1.7 Self-test

To finish this course, answer the following questions to check your understanding of the course material. (Click for each question on the answer that you think is correct)


Question 1: Which statement best describes polycentric governance?

  • Option A: Multiple independent governing authorities that produce a multi-level pattern of governing
    Correct, a crucial element of polycentric governance is that multiple independent governing authorities produce a multi-level pattern of governing. This indicates that it a process rather than an end result of agreements or decisions. This statement is based on the definition of Elinor Ostrom on polycentric systems as provided in chapter 1 of the textbook: “multiple governing authorities at different scales rather than a mono-centric unit. Each unit within a polycentric system exercises considerable independence to make norms and rules within a specific domain (such as a family, a firm, a local government, a network of local governments, a state or province, a region, a national government, or an international regime)” (Ostrom, 2010a: 552).
  • Option B: International agreements between different nation states
    Incorrect, a crucial element of polycentric governance is that multiple independent governing authorities produce a multi-level pattern of governing. This indicates that it a process rather than an end result of agreements or decisions. This statement is based on the definition of Elinor Ostrom on polycentric systems as provided in chapter 1 of the textbook: “multiple governing authorities at different scales rather than a mono-centric unit. Each unit within a polycentric system exercises considerable independence to make norms and rules within a specific domain (such as a family, a firm, a local government, a network of local governments, a state or province, a region, a national government, or an international regime)” (Ostrom, 2010a: 552).
  • Option C: Collectively binding decisions by governmental and other actors
    Incorrect, a crucial element of polycentric governance is that multiple independent governing authorities produce a multi-level pattern of governing. This indicates that it a process rather than an end result of agreements or decisions. This statement is based on the definition of Elinor Ostrom on polycentric systems as provided in chapter 1 of the textbook: “multiple governing authorities at different scales rather than a mono-centric unit. Each unit within a polycentric system exercises considerable independence to make norms and rules within a specific domain (such as a family, a firm, a local government, a network of local governments, a state or province, a region, a national government, or an international regime)” (Ostrom, 2010a: 552).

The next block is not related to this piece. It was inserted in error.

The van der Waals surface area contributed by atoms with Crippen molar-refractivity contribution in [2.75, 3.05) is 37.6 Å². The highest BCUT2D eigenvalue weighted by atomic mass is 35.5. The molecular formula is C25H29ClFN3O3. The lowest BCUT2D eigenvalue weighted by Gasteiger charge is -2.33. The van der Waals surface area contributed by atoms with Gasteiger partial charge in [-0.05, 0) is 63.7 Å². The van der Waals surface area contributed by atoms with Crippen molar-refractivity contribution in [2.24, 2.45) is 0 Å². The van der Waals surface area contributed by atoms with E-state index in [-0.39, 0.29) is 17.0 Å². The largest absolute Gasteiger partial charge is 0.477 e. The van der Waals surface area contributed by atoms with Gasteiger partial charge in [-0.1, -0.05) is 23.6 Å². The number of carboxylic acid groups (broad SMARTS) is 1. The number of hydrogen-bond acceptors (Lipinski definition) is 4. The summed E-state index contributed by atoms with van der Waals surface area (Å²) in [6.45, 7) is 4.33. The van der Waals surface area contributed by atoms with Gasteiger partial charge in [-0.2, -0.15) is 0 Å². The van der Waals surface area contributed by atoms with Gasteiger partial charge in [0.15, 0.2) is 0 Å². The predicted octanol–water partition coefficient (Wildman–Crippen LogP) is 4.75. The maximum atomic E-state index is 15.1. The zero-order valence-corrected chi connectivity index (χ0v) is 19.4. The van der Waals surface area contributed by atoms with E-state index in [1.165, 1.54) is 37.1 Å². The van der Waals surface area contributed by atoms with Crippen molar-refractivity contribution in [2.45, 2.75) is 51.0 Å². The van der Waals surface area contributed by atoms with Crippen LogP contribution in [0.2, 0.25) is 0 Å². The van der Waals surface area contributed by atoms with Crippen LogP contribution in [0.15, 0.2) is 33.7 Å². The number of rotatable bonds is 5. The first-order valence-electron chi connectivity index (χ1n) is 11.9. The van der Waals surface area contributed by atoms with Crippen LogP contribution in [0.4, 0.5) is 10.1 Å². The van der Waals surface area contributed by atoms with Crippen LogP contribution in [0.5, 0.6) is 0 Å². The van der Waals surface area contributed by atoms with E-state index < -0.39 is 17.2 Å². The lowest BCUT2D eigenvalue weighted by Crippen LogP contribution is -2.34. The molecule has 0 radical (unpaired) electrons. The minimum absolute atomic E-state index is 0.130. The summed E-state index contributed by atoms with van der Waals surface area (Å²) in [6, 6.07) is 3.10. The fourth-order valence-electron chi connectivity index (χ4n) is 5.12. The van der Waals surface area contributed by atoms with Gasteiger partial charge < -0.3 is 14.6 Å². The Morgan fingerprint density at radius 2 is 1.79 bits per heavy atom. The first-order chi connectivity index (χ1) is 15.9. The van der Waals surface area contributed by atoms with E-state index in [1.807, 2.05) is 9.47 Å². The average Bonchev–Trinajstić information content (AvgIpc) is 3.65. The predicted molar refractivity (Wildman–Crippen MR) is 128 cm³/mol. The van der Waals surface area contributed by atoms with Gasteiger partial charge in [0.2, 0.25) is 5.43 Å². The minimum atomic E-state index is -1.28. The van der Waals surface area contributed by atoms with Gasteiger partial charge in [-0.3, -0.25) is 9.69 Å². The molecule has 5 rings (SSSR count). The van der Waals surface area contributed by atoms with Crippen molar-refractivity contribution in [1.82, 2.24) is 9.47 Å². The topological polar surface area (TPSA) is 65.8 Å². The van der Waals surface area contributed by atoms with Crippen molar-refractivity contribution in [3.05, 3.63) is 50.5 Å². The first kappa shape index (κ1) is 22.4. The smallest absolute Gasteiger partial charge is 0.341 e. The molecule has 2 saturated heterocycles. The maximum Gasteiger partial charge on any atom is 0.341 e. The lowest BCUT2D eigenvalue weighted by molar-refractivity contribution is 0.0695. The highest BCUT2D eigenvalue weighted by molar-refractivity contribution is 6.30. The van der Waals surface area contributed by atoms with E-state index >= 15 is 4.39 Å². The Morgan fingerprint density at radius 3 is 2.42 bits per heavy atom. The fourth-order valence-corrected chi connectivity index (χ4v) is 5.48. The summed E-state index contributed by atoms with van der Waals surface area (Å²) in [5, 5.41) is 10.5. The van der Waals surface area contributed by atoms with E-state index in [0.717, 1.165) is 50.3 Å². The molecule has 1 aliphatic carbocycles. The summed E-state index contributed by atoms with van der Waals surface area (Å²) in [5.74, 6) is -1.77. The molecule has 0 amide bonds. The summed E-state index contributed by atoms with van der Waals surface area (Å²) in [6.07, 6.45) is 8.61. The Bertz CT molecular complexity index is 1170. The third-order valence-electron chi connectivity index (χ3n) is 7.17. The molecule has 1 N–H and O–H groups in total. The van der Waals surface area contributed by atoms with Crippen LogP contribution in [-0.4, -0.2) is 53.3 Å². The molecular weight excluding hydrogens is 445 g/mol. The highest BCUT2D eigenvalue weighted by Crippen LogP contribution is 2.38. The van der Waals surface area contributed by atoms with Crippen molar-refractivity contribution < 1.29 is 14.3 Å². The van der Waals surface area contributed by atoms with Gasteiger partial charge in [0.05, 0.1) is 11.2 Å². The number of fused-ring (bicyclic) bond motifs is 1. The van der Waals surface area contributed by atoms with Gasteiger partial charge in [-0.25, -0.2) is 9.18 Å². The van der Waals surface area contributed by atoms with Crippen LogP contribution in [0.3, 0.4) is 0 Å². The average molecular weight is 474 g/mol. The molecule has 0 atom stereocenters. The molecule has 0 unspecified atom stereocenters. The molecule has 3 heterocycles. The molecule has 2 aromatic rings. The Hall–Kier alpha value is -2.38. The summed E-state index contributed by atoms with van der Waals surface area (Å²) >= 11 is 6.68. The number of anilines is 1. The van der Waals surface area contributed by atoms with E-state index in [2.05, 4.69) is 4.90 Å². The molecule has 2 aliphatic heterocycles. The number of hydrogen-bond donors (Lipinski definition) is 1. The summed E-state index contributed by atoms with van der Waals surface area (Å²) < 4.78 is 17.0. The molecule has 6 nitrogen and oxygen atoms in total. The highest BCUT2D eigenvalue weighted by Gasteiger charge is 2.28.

Question 2: What are NDC’s?

  • Option A: Nationally Differentiated Capacities
    Incorrect, a core element of the Paris Agreement are the Nationally Determined Contributions
  • Option B: Non-Governmental Deduced Contributions
    Incorrect, a core element of the Paris Agreement are the Nationally Determined Contributions
  • Option C: Nationally Determined Contributions
    Correct, a core element of the Paris Agreement are the Nationally Determined Contributions.

 

Question 3: How would you describe polycentric governance?
Make use of the 5 propositions distinguished in textbook chapter 1.

  • Feedback
    There are different ways to describe polycentric governance, for example in opposition to mono-centric governance. In your answer you should mention the 5 core propositions that are defined in Chapter 1 of the textbook: Proposition 1. Local Action: Governance initiatives are likely to emerge at a local level through processes of self-organisation. Proposition 2. Mutual Adjustment: Constituent units are likely to spontaneously develop collaborations with one another, producing more trusting interrelationships. Proposition 3. Experimentation: The willingness and capacity to experiment is likely to facilitate governance innovation and learning about what works. Proposition 4. The Importance of Trust: Trust is likely to build up more quickly when units are able to self-organise, thus increasing collective ambitions. Proposition 5. Overarching Rules: Local initiatives are likely to work best when they are bound by a set of overarching rules that enshrine the goals to be achieved and/or allow conflicts to be resolved.

 

Question 4: Which aspect of the polycentric perspective on climate governance is most promising for you?

  • Feedback
    Your answer is probably a mix of your personal interests and the reasons provided in the introduction chapter to study climate change governance from a polycentric perspective. The reasons for this course is that the polycentric governance approach enables to describe the diverse actors and their interactions in climate change governance, it provides different understandings to explain climate change governance processes and provides normative prescriptions on how climate change governance should look. This is explained in more detail in §1.1 and §1.2 of the textbook.

 

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